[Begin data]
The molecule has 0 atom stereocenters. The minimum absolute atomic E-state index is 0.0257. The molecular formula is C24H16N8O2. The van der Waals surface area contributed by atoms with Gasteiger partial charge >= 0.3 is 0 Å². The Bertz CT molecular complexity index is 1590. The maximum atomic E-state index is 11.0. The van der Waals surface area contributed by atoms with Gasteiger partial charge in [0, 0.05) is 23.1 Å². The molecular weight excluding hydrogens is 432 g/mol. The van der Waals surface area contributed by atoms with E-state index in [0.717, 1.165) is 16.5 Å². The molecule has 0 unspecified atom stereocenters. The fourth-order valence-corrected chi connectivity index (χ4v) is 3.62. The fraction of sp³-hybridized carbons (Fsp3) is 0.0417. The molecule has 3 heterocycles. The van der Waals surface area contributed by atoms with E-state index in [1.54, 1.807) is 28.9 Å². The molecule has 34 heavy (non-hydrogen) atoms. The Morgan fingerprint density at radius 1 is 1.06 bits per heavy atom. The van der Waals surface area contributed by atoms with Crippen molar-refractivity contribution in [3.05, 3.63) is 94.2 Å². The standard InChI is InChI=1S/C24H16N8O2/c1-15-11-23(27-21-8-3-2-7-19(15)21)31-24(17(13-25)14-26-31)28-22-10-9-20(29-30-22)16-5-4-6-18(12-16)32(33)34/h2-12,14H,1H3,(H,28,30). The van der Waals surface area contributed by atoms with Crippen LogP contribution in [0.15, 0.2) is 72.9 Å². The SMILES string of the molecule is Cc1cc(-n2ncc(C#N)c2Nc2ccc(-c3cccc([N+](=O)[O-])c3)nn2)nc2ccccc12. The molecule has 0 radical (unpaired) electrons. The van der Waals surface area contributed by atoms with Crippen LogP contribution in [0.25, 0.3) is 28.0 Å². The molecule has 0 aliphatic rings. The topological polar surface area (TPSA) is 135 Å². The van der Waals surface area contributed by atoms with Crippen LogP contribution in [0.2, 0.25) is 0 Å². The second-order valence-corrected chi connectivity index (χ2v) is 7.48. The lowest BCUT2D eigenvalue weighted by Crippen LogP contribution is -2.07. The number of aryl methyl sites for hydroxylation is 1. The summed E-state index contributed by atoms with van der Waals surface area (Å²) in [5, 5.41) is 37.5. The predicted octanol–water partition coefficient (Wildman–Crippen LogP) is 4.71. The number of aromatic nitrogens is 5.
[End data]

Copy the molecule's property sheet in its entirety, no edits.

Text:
The molecule has 0 atom stereocenters. The minimum absolute atomic E-state index is 0.0257. The molecular formula is C24H16N8O2. The van der Waals surface area contributed by atoms with Gasteiger partial charge >= 0.3 is 0 Å². The Bertz CT molecular complexity index is 1590. The maximum atomic E-state index is 11.0. The van der Waals surface area contributed by atoms with Gasteiger partial charge in [0, 0.05) is 23.1 Å². The molecular weight excluding hydrogens is 432 g/mol. The van der Waals surface area contributed by atoms with E-state index in [0.717, 1.165) is 16.5 Å². The molecule has 0 unspecified atom stereocenters. The fourth-order valence-corrected chi connectivity index (χ4v) is 3.62. The fraction of sp³-hybridized carbons (Fsp3) is 0.0417. The molecule has 3 heterocycles. The van der Waals surface area contributed by atoms with E-state index in [1.54, 1.807) is 28.9 Å². The molecule has 34 heavy (non-hydrogen) atoms. The Morgan fingerprint density at radius 1 is 1.06 bits per heavy atom. The van der Waals surface area contributed by atoms with Crippen molar-refractivity contribution in [3.05, 3.63) is 94.2 Å². The standard InChI is InChI=1S/C24H16N8O2/c1-15-11-23(27-21-8-3-2-7-19(15)21)31-24(17(13-25)14-26-31)28-22-10-9-20(29-30-22)16-5-4-6-18(12-16)32(33)34/h2-12,14H,1H3,(H,28,30). The van der Waals surface area contributed by atoms with Crippen LogP contribution in [0.15, 0.2) is 72.9 Å². The SMILES string of the molecule is Cc1cc(-n2ncc(C#N)c2Nc2ccc(-c3cccc([N+](=O)[O-])c3)nn2)nc2ccccc12. The molecule has 0 radical (unpaired) electrons. The van der Waals surface area contributed by atoms with Crippen LogP contribution in [0.25, 0.3) is 28.0 Å². The molecule has 0 aliphatic rings. The topological polar surface area (TPSA) is 135 Å². The van der Waals surface area contributed by atoms with Crippen LogP contribution in [0.2, 0.25) is 0 Å². The second-order valence-corrected chi connectivity index (χ2v) is 7.48. The lowest BCUT2D eigenvalue weighted by Crippen LogP contribution is -2.07. The number of aryl methyl sites for hydroxylation is 1. The summed E-state index contributed by atoms with van der Waals surface area (Å²) in [5, 5.41) is 37.5. The predicted octanol–water partition coefficient (Wildman–Crippen LogP) is 4.71. The number of aromatic nitrogens is 5.